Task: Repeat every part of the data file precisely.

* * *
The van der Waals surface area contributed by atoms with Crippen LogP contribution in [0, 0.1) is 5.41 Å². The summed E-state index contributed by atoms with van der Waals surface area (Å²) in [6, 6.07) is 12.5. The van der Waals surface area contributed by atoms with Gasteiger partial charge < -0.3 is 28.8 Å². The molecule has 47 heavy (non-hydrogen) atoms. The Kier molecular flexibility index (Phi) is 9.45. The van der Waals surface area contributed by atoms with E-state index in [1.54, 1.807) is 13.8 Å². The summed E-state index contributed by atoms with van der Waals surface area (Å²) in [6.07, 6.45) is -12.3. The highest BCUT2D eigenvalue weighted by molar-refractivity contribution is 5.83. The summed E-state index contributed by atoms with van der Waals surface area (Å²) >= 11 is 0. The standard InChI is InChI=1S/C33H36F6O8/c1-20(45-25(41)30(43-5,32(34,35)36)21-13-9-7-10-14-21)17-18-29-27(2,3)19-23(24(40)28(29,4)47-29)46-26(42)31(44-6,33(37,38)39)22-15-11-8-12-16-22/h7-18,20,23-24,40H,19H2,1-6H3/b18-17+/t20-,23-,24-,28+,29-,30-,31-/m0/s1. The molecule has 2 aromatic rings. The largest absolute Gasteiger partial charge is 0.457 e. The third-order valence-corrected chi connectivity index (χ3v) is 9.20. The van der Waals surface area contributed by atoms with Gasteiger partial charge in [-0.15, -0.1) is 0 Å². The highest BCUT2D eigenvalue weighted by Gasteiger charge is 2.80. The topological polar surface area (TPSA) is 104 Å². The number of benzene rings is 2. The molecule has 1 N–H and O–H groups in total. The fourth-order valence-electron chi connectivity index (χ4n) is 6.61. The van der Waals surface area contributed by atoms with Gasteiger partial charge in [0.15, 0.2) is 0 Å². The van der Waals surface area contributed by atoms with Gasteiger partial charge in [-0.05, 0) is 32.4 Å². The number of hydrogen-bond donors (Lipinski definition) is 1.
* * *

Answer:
The van der Waals surface area contributed by atoms with Crippen LogP contribution in [0, 0.1) is 5.41 Å². The summed E-state index contributed by atoms with van der Waals surface area (Å²) in [6, 6.07) is 12.5. The van der Waals surface area contributed by atoms with Gasteiger partial charge < -0.3 is 28.8 Å². The molecule has 47 heavy (non-hydrogen) atoms. The Kier molecular flexibility index (Phi) is 9.45. The van der Waals surface area contributed by atoms with E-state index in [1.54, 1.807) is 13.8 Å². The summed E-state index contributed by atoms with van der Waals surface area (Å²) in [6.07, 6.45) is -12.3. The highest BCUT2D eigenvalue weighted by molar-refractivity contribution is 5.83. The summed E-state index contributed by atoms with van der Waals surface area (Å²) >= 11 is 0. The standard InChI is InChI=1S/C33H36F6O8/c1-20(45-25(41)30(43-5,32(34,35)36)21-13-9-7-10-14-21)17-18-29-27(2,3)19-23(24(40)28(29,4)47-29)46-26(42)31(44-6,33(37,38)39)22-15-11-8-12-16-22/h7-18,20,23-24,40H,19H2,1-6H3/b18-17+/t20-,23-,24-,28+,29-,30-,31-/m0/s1. The molecule has 2 aromatic rings. The largest absolute Gasteiger partial charge is 0.457 e. The third-order valence-corrected chi connectivity index (χ3v) is 9.20. The van der Waals surface area contributed by atoms with Gasteiger partial charge in [-0.15, -0.1) is 0 Å². The highest BCUT2D eigenvalue weighted by Gasteiger charge is 2.80. The topological polar surface area (TPSA) is 104 Å². The number of benzene rings is 2. The molecule has 1 N–H and O–H groups in total. The fourth-order valence-electron chi connectivity index (χ4n) is 6.61. The van der Waals surface area contributed by atoms with Gasteiger partial charge in [0.15, 0.2) is 0 Å². The van der Waals surface area contributed by atoms with Gasteiger partial charge in [-0.05, 0) is 32.4 Å². The number of hydrogen-bond donors (Lipinski definition) is 1.